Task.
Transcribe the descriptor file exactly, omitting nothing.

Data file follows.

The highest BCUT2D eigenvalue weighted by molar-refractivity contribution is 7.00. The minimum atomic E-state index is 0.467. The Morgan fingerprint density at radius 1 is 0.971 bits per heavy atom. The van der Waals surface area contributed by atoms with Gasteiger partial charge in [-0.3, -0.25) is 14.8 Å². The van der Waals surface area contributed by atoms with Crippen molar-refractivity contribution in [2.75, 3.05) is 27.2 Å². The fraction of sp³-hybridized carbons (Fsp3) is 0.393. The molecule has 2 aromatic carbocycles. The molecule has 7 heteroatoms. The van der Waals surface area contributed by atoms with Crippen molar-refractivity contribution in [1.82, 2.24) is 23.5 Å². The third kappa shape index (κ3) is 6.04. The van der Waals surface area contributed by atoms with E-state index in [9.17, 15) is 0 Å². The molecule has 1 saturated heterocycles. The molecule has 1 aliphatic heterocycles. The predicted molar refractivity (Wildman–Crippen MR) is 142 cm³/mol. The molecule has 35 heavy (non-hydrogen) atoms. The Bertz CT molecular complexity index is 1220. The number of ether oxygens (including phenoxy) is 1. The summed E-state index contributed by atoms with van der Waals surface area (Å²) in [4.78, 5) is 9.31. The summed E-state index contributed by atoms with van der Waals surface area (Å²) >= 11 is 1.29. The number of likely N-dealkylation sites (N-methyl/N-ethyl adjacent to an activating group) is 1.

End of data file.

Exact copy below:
The highest BCUT2D eigenvalue weighted by molar-refractivity contribution is 7.00. The minimum atomic E-state index is 0.467. The Morgan fingerprint density at radius 1 is 0.971 bits per heavy atom. The van der Waals surface area contributed by atoms with Gasteiger partial charge in [-0.3, -0.25) is 14.8 Å². The van der Waals surface area contributed by atoms with Crippen molar-refractivity contribution in [2.75, 3.05) is 27.2 Å². The fraction of sp³-hybridized carbons (Fsp3) is 0.393. The molecule has 2 aromatic carbocycles. The molecule has 7 heteroatoms. The van der Waals surface area contributed by atoms with Crippen molar-refractivity contribution in [1.82, 2.24) is 23.5 Å². The third kappa shape index (κ3) is 6.04. The van der Waals surface area contributed by atoms with E-state index in [9.17, 15) is 0 Å². The molecule has 1 saturated heterocycles. The molecule has 1 aliphatic heterocycles. The predicted molar refractivity (Wildman–Crippen MR) is 142 cm³/mol. The molecule has 35 heavy (non-hydrogen) atoms. The Bertz CT molecular complexity index is 1220. The number of ether oxygens (including phenoxy) is 1. The summed E-state index contributed by atoms with van der Waals surface area (Å²) in [4.78, 5) is 9.31. The summed E-state index contributed by atoms with van der Waals surface area (Å²) >= 11 is 1.29. The number of likely N-dealkylation sites (N-methyl/N-ethyl adjacent to an activating group) is 1.